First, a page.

The neuroscience curriculum is subdivided into core courses that all students must complete and electives representing the 2 major specializations,

  • Cell and Molecular Neuroscience and
  • Cognitive and Systems Neuroscience.

The core curriculum includes research rotations in 2 laboratories of the student’s choice during the first year. Laboratory rotations offer first-hand research experience. Students complete 2 rotations in faculty research laboratories in the first year. Laboratories are selected by the student and the co-directors. After the rotations, each student chooses a research advisor and begins an independent research project.

Students also receive training in the responsible conduct of research and teaching in the neurosciences. For the Ph.D., the student completes the core curriculum as well as research skills training, comprehensive oral examination, preparation of a dissertation, and final oral examination and defense of the dissertation.

Note: Contact your department or program for more information about research skills and responsible scholarship, and the current requirements for doctoral students. Current Lawrence and Edwards Campus policies on Doctoral Research Skills and Responsible Scholarship are listed in the KU Policy Library.

Core Curriculum for the Ph.D. in Neurosciences

Year 1
FallHoursSpringHours
BIOL 7503PHSL 8465
Cognitive and Systems Neuroscience course3BIOL 6464
BIOL 7523Lab rotations 
Lab rotations NURO 8002
NURO 7992Research skill: 1 lecture course or 1 laboratory course3
 NURO 7992
 11 16
Year 2
FallHoursSpringHours
NURO 801 (offered in the fall every odd-numbered year)1Completion of written and oral comprehensive examination 
Cell and Molecular Neuroscience course3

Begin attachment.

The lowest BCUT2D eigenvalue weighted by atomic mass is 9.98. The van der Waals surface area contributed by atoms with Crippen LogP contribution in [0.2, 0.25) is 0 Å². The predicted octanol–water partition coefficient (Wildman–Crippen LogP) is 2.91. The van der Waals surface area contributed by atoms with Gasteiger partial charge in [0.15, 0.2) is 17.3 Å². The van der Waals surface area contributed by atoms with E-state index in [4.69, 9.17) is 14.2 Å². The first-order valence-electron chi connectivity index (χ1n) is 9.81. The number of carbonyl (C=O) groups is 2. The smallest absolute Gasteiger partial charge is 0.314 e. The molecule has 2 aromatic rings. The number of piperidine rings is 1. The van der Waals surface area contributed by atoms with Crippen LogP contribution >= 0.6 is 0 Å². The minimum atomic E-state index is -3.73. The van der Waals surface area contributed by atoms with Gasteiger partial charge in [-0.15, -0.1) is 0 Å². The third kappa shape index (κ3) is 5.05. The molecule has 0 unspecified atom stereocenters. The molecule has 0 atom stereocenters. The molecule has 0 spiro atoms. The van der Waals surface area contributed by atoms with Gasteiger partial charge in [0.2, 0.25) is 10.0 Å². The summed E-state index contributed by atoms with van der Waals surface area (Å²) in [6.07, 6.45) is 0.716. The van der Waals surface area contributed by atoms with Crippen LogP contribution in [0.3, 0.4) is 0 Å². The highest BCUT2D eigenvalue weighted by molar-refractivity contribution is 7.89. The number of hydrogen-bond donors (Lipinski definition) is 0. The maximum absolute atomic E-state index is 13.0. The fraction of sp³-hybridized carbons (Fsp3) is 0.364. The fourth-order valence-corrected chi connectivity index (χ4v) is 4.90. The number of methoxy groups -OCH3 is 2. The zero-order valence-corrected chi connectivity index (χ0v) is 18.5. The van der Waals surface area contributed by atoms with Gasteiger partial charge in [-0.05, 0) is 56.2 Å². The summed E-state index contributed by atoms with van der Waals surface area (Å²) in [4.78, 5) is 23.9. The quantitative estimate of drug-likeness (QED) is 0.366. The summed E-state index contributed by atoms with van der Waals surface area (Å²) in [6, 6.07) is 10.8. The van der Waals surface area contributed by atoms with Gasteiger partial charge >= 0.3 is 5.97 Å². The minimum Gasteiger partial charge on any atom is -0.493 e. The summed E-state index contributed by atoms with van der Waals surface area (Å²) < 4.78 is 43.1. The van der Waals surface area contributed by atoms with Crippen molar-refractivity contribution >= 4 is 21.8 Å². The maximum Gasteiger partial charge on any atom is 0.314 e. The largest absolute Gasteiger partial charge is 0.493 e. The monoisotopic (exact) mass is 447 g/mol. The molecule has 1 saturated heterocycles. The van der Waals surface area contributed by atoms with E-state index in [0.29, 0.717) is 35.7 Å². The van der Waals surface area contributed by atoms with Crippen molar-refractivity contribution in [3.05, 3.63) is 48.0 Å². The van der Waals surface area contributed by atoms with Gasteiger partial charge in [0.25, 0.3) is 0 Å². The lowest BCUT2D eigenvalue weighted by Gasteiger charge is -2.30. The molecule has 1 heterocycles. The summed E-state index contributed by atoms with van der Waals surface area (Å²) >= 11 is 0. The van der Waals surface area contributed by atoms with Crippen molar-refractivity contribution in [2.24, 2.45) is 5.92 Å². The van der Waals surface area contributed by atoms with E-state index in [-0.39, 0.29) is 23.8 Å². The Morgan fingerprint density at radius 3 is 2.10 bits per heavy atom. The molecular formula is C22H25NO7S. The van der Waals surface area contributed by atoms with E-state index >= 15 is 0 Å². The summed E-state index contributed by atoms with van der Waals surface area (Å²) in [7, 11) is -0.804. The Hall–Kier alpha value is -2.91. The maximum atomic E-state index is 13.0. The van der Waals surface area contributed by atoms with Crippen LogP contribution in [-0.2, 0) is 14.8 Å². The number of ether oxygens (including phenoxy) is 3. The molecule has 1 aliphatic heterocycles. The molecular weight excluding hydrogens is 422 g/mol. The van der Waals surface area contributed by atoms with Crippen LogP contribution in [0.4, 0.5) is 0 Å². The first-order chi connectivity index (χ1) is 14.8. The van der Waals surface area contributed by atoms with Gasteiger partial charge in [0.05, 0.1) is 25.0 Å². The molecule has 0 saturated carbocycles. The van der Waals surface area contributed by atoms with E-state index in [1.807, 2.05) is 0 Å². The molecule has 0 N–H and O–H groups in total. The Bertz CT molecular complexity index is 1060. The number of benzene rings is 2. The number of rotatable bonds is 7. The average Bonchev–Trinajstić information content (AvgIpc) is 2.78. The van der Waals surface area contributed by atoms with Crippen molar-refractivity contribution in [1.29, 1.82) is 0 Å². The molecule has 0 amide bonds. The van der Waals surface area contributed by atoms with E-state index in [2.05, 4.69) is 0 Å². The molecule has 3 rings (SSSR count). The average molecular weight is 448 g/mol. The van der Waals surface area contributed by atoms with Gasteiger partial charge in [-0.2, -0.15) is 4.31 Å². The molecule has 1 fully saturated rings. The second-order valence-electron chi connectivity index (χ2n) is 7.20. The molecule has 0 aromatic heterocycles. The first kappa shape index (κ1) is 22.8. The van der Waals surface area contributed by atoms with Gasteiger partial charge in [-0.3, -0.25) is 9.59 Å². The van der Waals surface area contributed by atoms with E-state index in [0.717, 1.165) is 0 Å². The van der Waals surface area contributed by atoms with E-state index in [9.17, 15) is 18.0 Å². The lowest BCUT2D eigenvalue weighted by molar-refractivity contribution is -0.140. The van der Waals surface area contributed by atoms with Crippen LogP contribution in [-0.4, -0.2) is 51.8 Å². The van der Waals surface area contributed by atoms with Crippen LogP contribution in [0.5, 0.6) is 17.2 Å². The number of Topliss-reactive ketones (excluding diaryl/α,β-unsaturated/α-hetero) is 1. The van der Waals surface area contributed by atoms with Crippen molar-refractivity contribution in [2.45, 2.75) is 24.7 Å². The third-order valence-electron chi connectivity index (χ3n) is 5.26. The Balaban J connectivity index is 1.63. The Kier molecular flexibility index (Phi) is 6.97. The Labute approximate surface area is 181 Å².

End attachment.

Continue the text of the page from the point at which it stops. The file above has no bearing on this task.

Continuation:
First elective for Cell and Molecular Neuroscience or Cognitive and Systems Neuroscience3 
Second elective for Cell and Molecular Neuroscience or Cognitive and Systems Neuroscience3 
NURO 7992 
 12 0
Year 3
FallHoursSpringHours
NURO 9991-11NURO 9991-11
 1-11 1-11
Year 4
FallHoursSpringHours
NURO 9991-11NURO 9991-11
 1-11 1-11
Total Hours: 43-83

Students must

  • Complete 1 core course from Cognitive and Systems Neuroscience;
  • Complete 1 core course from Cell and Molecular Neuroscience;
  • Complete 1 core course from General Neurobiology;
  • Take Bioethics or NURO 801 Issues in Scientific Integrity; and
  • Receive training in effective oral communication and teaching by enrolling in 1 semester of NURO 800 Neuroscience Teaching Principles, which includes a teaching experience.

Neuroscience Courses

Cognitive and Systems Neuroscience (9)
BIOL 701Topics in: _____ (Brain Disorders and Neurological Disorders)3
NURO 844Neurophysiology3
PSYC 961Biological Foundations of Psychopathology3
Cell and Molecular Neuroscience (9)
BIOL 673Cellular and Molecular Neurobiology3
NURO 775Chemistry of the Nervous System3
NURO 848Molecular Mechanisms of Neurological Disorders3
General Neurobiology (10)
NURO 846Advanced Neuroscience5
NURO 710Advanced Neurobiology3
NURO 847Developmental Neurobiology2
Neuroscience Seminar (2)
NURO 799Neuroscience Seminar Series2
Scientific Integrity (1)
NURO 801Issues in Scientific Integrity1
Teaching Experience (2)
NURO 800Neuroscience Teaching Principles2

Continued enrollment in the neuroscience seminar is required, and students present at least 2 seminars during their graduate careers. In consultation with a 5-member faculty advisory committee including at least 3 members of the neuroscience program, each student chooses electives that provide training relevant to the research goals.

All students must complete a research skill. Commonly used areas are radiation biology and radiation safety, cell culture methodology, techniques of electron and confocal microscopy, molecular biology laboratory training, computer science training, statistics, and training in electronics and instrumentation.

After the first 2 years, students take the comprehensive oral examination. This consists of a research proposal in the general area of the doctoral research, written in NIH format, and an oral examination on the proposal and on general knowledge in neuroscience and related fields.